But she is doing this well. Congratulations Tutu.
Monday, December 17, 2007
This video was taken on 23rd June, befor Anjali was 3 months old. Her head was not standing yet. Ofcourse, it was not meant to be a video of Anjali, it was meant to be a video of Granma getting surprised for her surprise birthday party, but ShreeValli aunty, who was taking the video kept focuing back on Anjali, and who can blame her?
So here we are.. it is hard to believe that the this is the girl who gets up to such tricks, but you can see the tricks in her eyes, even at this age.
Friday, December 14, 2007
I took this when Anjali was less than seven months old. Seeing it makes me sad. It is like seeing a very small girl growing up into a toddler. My daughter is not an infant any longer :( She doesnt bottom jump!
Thursday, December 13, 2007
Anjali exhibits what husband and i call the museum phenomenon.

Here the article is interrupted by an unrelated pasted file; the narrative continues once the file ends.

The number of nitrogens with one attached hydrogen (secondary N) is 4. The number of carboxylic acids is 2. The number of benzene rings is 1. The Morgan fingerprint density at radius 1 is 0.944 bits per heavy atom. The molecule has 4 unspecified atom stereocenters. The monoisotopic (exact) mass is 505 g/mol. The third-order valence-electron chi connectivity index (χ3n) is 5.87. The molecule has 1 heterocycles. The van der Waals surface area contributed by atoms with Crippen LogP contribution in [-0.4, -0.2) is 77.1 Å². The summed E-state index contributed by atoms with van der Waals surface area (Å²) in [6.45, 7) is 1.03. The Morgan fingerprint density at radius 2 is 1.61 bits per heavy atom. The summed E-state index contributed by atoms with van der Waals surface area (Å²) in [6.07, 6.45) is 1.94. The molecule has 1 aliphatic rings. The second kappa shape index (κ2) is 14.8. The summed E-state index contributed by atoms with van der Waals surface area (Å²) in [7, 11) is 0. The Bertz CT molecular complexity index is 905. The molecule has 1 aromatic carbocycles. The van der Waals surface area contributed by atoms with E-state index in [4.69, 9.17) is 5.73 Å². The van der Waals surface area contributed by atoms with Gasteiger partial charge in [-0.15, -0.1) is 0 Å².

We first noticed it when we took Anjali to visit the new Buddha temple museum in Singapore. The whole duration of our visit, she was blabbing very excitedly. At first, we thought it was a single event.
But a few weeks later, we took her to the art museum. Again, upon entering the gallery, she started blabbing very excitedly.
Last weekend, we took her to the Islamic arts museum in Kualalumpur. The same phenomenon was observed. Not just blabbing and joyous excitement, but Anjali actually did something very wonderful.
We observed a carving on the ceiling of the museum (see below). All of us jsut remarked that it looked nice and went on. Anjali, on the other hand, from her father's arms, stared very fixatedly at the dome.
It was not just the museums. She was very excited by the birds in Bali, the woodcarver's gallery, the souvenir shop with Indian handicrafts at the base of Batu caves. etc.
Husband went to her, and in five point two milliseconds came back.
"Come and see... before she breaks my heart!"
Anjali was sleeping, cuddled up to her pillow, and making suckling noises to the pillow.
She opened her eyes, saw me and husband sitting around her, smiled to show her tooth, said dada mama a couple of times and then turned towards husband, closed her eyes and went back to sleep.